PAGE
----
My final note is that we can make a spiritual communion with Christ even when we can't receive the sacrament of the Eucharist physically. We can unite our hearts to His through our desire to receive the sacrament and the graces that flow from this act can be efficacious as well, though not as full as the actual reception of the Eucharist. St Faustina, St. Catherine of Siena, St. Maximilian Kolbe all understood and practiced this spiritual communion throughout the day. Permit me to make it analogous to the sacrament of marriage. We can't always be receiving the sacrament of marriage, but we can in our hearts have fond and loving thoughts towards our spouse, spiritually so to speak of course. Here is a prayer we can pray to make a spiritual communion when not receiving Christ sacramentally.

My Jesus,
I believe that You
are present in the Most Holy Sacrament.
I love You above all things,
and I desire to receive You into my soul.
Since I cannot at this moment
receive You sacramentally,
come at least spiritually into my heart. I embrace You as if You were already there and unite myself wholly to You. Never permit me to be separated from You. Amen.


The Audio CD 7 Secrets of the Eucharist is available free here.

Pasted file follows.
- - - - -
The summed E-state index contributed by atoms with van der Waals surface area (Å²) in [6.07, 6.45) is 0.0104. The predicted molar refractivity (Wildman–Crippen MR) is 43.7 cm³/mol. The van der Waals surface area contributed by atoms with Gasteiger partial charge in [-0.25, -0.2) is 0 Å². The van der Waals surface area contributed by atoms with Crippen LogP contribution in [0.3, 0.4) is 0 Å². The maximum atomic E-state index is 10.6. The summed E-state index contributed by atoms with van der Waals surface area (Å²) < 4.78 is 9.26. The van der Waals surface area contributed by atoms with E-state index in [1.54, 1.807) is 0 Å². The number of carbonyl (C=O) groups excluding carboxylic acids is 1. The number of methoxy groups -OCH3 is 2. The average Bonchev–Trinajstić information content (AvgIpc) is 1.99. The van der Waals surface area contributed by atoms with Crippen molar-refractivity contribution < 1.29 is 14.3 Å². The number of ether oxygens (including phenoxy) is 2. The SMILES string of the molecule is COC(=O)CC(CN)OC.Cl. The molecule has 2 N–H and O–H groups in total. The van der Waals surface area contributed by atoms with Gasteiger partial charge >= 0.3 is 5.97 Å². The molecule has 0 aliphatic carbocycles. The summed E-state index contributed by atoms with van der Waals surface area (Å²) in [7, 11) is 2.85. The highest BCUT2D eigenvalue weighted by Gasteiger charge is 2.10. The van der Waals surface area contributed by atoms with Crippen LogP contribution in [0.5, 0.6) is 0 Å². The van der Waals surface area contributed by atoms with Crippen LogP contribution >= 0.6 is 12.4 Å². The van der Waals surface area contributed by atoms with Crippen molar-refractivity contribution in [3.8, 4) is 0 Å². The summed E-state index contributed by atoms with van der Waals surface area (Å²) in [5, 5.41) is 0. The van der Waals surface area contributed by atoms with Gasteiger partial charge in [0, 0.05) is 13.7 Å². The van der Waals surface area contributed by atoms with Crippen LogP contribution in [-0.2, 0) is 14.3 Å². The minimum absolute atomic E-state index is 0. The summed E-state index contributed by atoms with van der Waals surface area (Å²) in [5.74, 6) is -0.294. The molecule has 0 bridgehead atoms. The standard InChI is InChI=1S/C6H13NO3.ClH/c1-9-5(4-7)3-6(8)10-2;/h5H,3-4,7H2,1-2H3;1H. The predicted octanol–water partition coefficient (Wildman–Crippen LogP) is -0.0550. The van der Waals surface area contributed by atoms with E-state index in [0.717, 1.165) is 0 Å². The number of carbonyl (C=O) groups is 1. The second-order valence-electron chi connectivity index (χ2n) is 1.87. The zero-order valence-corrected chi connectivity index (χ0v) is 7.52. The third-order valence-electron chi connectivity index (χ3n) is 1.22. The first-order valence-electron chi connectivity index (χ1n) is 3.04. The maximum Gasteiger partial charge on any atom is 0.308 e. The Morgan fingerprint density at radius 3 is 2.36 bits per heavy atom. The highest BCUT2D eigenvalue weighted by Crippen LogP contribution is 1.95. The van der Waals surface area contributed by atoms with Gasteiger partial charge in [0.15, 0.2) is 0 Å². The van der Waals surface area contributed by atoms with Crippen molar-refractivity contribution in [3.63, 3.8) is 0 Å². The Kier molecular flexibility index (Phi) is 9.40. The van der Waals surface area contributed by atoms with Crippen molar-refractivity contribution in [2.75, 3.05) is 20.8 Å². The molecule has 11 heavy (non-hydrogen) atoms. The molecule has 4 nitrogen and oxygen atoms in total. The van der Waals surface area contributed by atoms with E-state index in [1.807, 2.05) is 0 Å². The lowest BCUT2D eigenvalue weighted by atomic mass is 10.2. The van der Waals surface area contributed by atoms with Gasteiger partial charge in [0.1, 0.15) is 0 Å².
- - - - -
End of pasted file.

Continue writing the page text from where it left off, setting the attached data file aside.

Hope it can be a blessing to you.

10 Comments:

Blogger MMajor Fan said...

My humorous reply to "I was once asked by an evangelical pastor why I thought so many Catholics are not transformed by the Eucharist if it is truly Christ's real presence" is "Well, imagine what they'd by like if they weren't receiving at all!" *gentle smile*

How true: "There is a whole other aspect of communing with Jesus which our non-Catholic friends understand. When they ask Jesus into their heart, they are spiritually communing with Him." This is one reason why some are more transformed by a period of adoration or contemplation of the Host than the act of receiving it in Mass. A period of time contemplating the displayed Host removes the mental distractions you describe during the receiving, and so is a powerful assistance in a longer period of communing with Jesus.

"The difference of course, is that Catholics believe that we receive Jesus at every Mass, not as a one time event." Yes. Another way to help non-Catholics to understand is to say, imagine if you were alive during the time of Jesus. Would you attend one of his teachings, and say, "Right, this is great, now I've got it all right" and not attend another gathering when he is back in your area? Or follow him? While the gospels do not state it, since the gospels don't "scene set," it is obvious that crowds gathered around Jesus all the time, from the small towns, and so many people attended as often as they could. Receiving Jesus at Mass is like that for Catholics; just because one "visit" may put people on the path and give them the information they personally need, does not mean that if Jesus is in town one would not see him and hear as often as possible.

"We can unite our hearts to His through our desire to receive the sacrament and the graces that flow from this act can be efficacious as well, though not as full as the actual reception of the Eucharist" is so very true, as is your analogy to marriage. This is a great reminder to people and is the foundation of a prayerful and serene mind. This generation has lost track of that ability and need.